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Bellamy to continue Storm surge

Five players depart from Melbourne’s premiership-winning side but former Storm forward Adam Blair says the club’s success will continue as long as coach Craig Bellamy remains at the helm.

The Storm’s exodus includes Dane Nielsen (Warriors), Todd Lowrie (Warriors) and Sika Manu (Penrith), who all start with new clubs next season. Richie Fa’aoso also leaves for Manly after his six-game stint ended with a premiership ring, while prop Jaiman Lowe has retired. 

A sixth squad member, Rory Kostjasyn, will join the Cowboys.

“It’s been happening since 2006. Every year they lose four or five players.” Blair told Big League of Melbourne’s high rate of upheaval.

“But they always seem to be able to bring someone up from the 20s or from somewhere else and they end up filling their places and become full-time first-graders.

“People go down to Melbourne for the opportunities and [Bellamy] turns them all into good footy players. Down there, it’s all about being disciplined and doing the hard work. I’m assuming they’ll do it again and keep doing it for years to come.”

Storm CEO Ron Gauci was reluctant to divulge details of the club’s contract negotiations with Bellamy after their Grand Final victory, but said he couldn’t see their premiership-winning coach wanting to leave. The three-time Grand Final winner is off contract at the end of the 2013 season.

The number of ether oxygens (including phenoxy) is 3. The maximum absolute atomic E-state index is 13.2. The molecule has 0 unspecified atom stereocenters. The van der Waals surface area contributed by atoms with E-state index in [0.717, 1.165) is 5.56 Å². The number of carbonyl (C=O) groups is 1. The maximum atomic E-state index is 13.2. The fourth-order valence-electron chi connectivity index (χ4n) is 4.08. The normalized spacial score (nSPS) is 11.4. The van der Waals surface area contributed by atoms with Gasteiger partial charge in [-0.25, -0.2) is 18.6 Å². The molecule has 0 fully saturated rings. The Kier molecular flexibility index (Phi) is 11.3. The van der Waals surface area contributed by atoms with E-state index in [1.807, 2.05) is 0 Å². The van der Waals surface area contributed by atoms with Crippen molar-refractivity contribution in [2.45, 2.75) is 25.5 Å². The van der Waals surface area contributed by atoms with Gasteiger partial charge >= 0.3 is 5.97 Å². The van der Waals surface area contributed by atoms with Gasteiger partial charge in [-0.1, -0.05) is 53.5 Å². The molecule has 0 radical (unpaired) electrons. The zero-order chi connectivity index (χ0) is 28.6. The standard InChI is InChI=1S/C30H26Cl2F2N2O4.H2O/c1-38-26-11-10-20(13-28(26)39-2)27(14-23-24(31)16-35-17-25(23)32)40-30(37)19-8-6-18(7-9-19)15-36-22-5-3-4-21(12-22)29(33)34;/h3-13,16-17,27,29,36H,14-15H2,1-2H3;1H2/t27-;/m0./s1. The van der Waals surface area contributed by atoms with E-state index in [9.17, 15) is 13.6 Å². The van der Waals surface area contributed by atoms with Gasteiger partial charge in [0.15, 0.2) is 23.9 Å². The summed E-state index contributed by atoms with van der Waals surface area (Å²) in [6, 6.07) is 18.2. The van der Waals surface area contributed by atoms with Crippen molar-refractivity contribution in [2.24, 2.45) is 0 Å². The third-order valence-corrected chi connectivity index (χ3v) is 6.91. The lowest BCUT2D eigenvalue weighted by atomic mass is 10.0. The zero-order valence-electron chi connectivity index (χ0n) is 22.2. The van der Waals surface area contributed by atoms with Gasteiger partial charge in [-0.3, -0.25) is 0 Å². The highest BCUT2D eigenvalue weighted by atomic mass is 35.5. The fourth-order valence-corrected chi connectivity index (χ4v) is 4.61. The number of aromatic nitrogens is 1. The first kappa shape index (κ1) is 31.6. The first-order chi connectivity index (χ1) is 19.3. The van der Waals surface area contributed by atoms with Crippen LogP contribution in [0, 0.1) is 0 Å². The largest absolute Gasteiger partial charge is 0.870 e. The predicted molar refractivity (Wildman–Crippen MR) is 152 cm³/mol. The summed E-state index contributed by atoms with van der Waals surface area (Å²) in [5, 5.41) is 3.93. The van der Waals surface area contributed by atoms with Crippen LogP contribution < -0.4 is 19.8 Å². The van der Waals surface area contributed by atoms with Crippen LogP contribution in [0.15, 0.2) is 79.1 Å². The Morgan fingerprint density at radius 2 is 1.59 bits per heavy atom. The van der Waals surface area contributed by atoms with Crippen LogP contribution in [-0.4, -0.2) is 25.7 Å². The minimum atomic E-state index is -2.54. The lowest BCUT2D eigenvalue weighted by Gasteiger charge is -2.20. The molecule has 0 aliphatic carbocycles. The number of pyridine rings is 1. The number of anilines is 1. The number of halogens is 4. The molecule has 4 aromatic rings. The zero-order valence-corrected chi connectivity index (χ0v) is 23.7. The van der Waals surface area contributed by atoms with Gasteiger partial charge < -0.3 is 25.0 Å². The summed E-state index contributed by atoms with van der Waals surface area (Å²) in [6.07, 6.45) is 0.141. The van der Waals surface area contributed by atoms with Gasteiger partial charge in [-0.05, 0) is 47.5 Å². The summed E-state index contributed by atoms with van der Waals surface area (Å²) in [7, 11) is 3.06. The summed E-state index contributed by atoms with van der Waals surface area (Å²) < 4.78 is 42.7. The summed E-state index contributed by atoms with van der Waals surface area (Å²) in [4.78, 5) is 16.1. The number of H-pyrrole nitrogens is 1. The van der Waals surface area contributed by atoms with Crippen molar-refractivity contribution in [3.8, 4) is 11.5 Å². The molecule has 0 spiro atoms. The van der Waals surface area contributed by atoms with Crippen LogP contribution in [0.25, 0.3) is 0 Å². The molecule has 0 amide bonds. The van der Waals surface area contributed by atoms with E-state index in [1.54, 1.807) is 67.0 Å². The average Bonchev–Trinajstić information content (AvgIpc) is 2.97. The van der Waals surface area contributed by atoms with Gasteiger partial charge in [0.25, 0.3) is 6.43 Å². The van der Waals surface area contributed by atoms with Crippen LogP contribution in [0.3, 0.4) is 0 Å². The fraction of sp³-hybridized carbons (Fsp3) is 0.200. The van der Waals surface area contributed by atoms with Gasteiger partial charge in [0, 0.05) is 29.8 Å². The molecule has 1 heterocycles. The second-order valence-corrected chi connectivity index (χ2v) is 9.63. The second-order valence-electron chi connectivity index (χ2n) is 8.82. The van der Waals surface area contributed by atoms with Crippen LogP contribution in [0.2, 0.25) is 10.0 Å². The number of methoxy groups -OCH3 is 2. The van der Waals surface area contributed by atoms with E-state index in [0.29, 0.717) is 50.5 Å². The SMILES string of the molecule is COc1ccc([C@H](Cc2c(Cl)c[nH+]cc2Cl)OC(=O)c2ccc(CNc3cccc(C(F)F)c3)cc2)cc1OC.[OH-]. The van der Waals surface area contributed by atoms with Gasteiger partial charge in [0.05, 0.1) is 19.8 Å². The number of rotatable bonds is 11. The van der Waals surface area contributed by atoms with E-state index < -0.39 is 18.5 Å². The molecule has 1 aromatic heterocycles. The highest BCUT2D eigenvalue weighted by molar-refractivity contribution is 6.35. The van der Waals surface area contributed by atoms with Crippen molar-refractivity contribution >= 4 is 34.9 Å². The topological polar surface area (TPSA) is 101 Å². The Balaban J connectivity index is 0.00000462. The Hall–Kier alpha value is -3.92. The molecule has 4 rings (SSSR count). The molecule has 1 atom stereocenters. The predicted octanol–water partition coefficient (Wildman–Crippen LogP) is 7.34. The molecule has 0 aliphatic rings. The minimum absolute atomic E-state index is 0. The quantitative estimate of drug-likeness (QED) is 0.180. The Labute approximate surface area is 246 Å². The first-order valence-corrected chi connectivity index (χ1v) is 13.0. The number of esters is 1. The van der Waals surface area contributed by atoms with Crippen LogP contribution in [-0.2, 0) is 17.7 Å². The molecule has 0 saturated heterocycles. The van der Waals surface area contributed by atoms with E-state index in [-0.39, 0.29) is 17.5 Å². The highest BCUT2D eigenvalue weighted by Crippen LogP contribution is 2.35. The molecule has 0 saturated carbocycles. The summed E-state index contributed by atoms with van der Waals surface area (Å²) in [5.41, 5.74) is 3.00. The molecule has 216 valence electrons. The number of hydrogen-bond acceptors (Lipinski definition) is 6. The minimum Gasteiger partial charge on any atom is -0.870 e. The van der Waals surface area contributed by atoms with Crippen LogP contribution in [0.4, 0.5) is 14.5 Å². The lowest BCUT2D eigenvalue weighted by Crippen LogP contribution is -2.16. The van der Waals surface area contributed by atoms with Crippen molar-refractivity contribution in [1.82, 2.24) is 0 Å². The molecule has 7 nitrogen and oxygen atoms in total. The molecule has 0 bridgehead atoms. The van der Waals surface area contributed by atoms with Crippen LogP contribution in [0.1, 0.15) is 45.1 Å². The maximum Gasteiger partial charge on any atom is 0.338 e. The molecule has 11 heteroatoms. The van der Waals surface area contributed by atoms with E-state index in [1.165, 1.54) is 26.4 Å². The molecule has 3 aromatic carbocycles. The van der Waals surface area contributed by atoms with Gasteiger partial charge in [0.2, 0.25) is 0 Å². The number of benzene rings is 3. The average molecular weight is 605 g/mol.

“I can’t comment about his intentions after next year but after seeing that performance, I can’t see that he’d want to be anywhere else. I certainly hope that he doesn’t want to be anywhere else,” Gauci told Big League.

“We’ll continue as the game always does, move players in and out of the club, but the rosters he puts together, and the players he finds, develops and keeps, you can’t fault the man in his ability to pick talent.”

And in a subtle jab at the Bulldogs’ Des Hasler, the Storm boss praised the effort of Bellamy (pictured) to win a competition just two years after the salary-cap scandal.
“I know a lot is written about other coaches and their successes, but to see what Craig has done in the space of two-and-a-bit years… that is both inspirational and historical. This is a story in the making, what he’s done in the club with those players,” he said.

“History shows that people who achieve the most are the ones that are most critical of themselves. The fact that he was able to analyse his mistakes [during their five-game losing streak], admit to them and then take the steps to rectify them, that’s a mark of a true professional. That’s what defines success.”

Warriors-bound centre Dane Nielsen said the club’s success went beyond his coach’s ability to get the most out of his players, but outlined the winning culture of the club. 

“It’s a credit to everyone, from the staff right through to the players. When a new bloke comes, or an old bloke from a different club comes, everyone’s really willing to chip in and help, not just the coaching staff,” Nielsen said. 

“In saying that, the boys that do come know they’re coming to a great club. And you don’t just get a spot in first grade straight away. You’ve got to work your butt off and do everything right. Sometimes it takes three weeks, sometimes three months. The club’s lucky that they can instil that straight away when the new guys come.”

Knights centre Junior Sa’u and Tigers prop Junior Moors join the Storm next season, while former Dragon Lagi Setu returns to the NRL after a two-year religious sabbatical.

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